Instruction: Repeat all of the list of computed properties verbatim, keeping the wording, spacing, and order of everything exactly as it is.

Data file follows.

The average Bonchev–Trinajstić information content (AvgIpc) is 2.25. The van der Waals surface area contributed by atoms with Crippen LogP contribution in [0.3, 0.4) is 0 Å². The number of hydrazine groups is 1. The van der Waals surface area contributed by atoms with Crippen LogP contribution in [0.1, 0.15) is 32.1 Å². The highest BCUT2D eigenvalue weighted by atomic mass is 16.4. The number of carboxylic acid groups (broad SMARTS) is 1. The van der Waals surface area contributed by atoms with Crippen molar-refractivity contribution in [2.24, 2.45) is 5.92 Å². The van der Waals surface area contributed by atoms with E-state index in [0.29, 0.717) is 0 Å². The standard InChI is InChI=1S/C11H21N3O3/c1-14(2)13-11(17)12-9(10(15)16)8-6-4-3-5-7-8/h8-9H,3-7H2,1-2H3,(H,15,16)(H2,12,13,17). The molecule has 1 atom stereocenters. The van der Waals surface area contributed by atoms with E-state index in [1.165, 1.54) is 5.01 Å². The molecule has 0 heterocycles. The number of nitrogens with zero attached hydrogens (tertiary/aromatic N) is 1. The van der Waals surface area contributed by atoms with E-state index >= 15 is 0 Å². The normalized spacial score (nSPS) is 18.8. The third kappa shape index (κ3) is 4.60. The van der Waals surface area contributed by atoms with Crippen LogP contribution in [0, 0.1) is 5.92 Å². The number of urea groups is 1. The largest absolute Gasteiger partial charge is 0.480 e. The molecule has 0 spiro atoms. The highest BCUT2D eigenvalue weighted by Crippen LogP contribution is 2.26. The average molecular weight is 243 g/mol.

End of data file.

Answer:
The average Bonchev–Trinajstić information content (AvgIpc) is 2.25. The van der Waals surface area contributed by atoms with Crippen LogP contribution in [0.3, 0.4) is 0 Å². The number of hydrazine groups is 1. The van der Waals surface area contributed by atoms with Crippen LogP contribution in [0.1, 0.15) is 32.1 Å². The highest BCUT2D eigenvalue weighted by atomic mass is 16.4. The number of carboxylic acid groups (broad SMARTS) is 1. The van der Waals surface area contributed by atoms with Crippen molar-refractivity contribution in [2.24, 2.45) is 5.92 Å². The van der Waals surface area contributed by atoms with E-state index in [0.29, 0.717) is 0 Å². The standard InChI is InChI=1S/C11H21N3O3/c1-14(2)13-11(17)12-9(10(15)16)8-6-4-3-5-7-8/h8-9H,3-7H2,1-2H3,(H,15,16)(H2,12,13,17). The molecule has 1 atom stereocenters. The van der Waals surface area contributed by atoms with E-state index in [1.165, 1.54) is 5.01 Å². The molecule has 0 heterocycles. The number of nitrogens with zero attached hydrogens (tertiary/aromatic N) is 1. The van der Waals surface area contributed by atoms with E-state index >= 15 is 0 Å². The normalized spacial score (nSPS) is 18.8. The third kappa shape index (κ3) is 4.60. The van der Waals surface area contributed by atoms with Crippen LogP contribution in [0, 0.1) is 5.92 Å². The number of urea groups is 1. The largest absolute Gasteiger partial charge is 0.480 e. The molecule has 0 spiro atoms. The highest BCUT2D eigenvalue weighted by Crippen LogP contribution is 2.26. The average molecular weight is 243 g/mol.